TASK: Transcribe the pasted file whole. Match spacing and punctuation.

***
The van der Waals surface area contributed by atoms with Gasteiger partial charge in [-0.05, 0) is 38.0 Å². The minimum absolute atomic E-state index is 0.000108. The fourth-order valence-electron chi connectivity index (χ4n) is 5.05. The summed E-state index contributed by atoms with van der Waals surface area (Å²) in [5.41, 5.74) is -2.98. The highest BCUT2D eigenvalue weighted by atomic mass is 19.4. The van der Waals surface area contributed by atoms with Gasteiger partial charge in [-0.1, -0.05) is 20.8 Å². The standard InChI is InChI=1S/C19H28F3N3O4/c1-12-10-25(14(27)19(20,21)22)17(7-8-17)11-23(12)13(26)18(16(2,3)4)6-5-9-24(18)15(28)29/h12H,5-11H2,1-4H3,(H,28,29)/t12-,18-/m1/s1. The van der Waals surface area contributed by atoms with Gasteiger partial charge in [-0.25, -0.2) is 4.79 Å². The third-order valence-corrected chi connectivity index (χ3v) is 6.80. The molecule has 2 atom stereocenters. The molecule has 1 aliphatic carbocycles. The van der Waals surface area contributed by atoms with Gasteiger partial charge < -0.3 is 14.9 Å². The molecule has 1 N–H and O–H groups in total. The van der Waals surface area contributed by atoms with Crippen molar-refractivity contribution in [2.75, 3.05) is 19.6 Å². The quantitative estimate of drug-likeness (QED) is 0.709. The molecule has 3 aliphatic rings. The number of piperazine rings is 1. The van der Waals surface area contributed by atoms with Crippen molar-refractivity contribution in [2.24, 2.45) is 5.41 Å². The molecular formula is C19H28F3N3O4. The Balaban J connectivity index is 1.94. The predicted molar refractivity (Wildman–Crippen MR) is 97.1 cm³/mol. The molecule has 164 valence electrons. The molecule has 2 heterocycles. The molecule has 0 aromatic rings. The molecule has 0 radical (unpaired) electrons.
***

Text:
The van der Waals surface area contributed by atoms with Gasteiger partial charge in [-0.05, 0) is 38.0 Å². The minimum absolute atomic E-state index is 0.000108. The fourth-order valence-electron chi connectivity index (χ4n) is 5.05. The summed E-state index contributed by atoms with van der Waals surface area (Å²) in [5.41, 5.74) is -2.98. The highest BCUT2D eigenvalue weighted by atomic mass is 19.4. The van der Waals surface area contributed by atoms with Gasteiger partial charge in [-0.1, -0.05) is 20.8 Å². The standard InChI is InChI=1S/C19H28F3N3O4/c1-12-10-25(14(27)19(20,21)22)17(7-8-17)11-23(12)13(26)18(16(2,3)4)6-5-9-24(18)15(28)29/h12H,5-11H2,1-4H3,(H,28,29)/t12-,18-/m1/s1. The van der Waals surface area contributed by atoms with Gasteiger partial charge in [-0.25, -0.2) is 4.79 Å². The third-order valence-corrected chi connectivity index (χ3v) is 6.80. The molecule has 2 atom stereocenters. The molecule has 1 aliphatic carbocycles. The van der Waals surface area contributed by atoms with Gasteiger partial charge < -0.3 is 14.9 Å². The molecule has 1 N–H and O–H groups in total. The van der Waals surface area contributed by atoms with Crippen molar-refractivity contribution in [2.75, 3.05) is 19.6 Å². The quantitative estimate of drug-likeness (QED) is 0.709. The molecule has 3 aliphatic rings. The number of piperazine rings is 1. The van der Waals surface area contributed by atoms with Crippen molar-refractivity contribution in [2.24, 2.45) is 5.41 Å². The molecular formula is C19H28F3N3O4. The Balaban J connectivity index is 1.94. The predicted molar refractivity (Wildman–Crippen MR) is 97.1 cm³/mol. The molecule has 164 valence electrons. The molecule has 2 heterocycles. The molecule has 0 aromatic rings. The molecule has 0 radical (unpaired) electrons.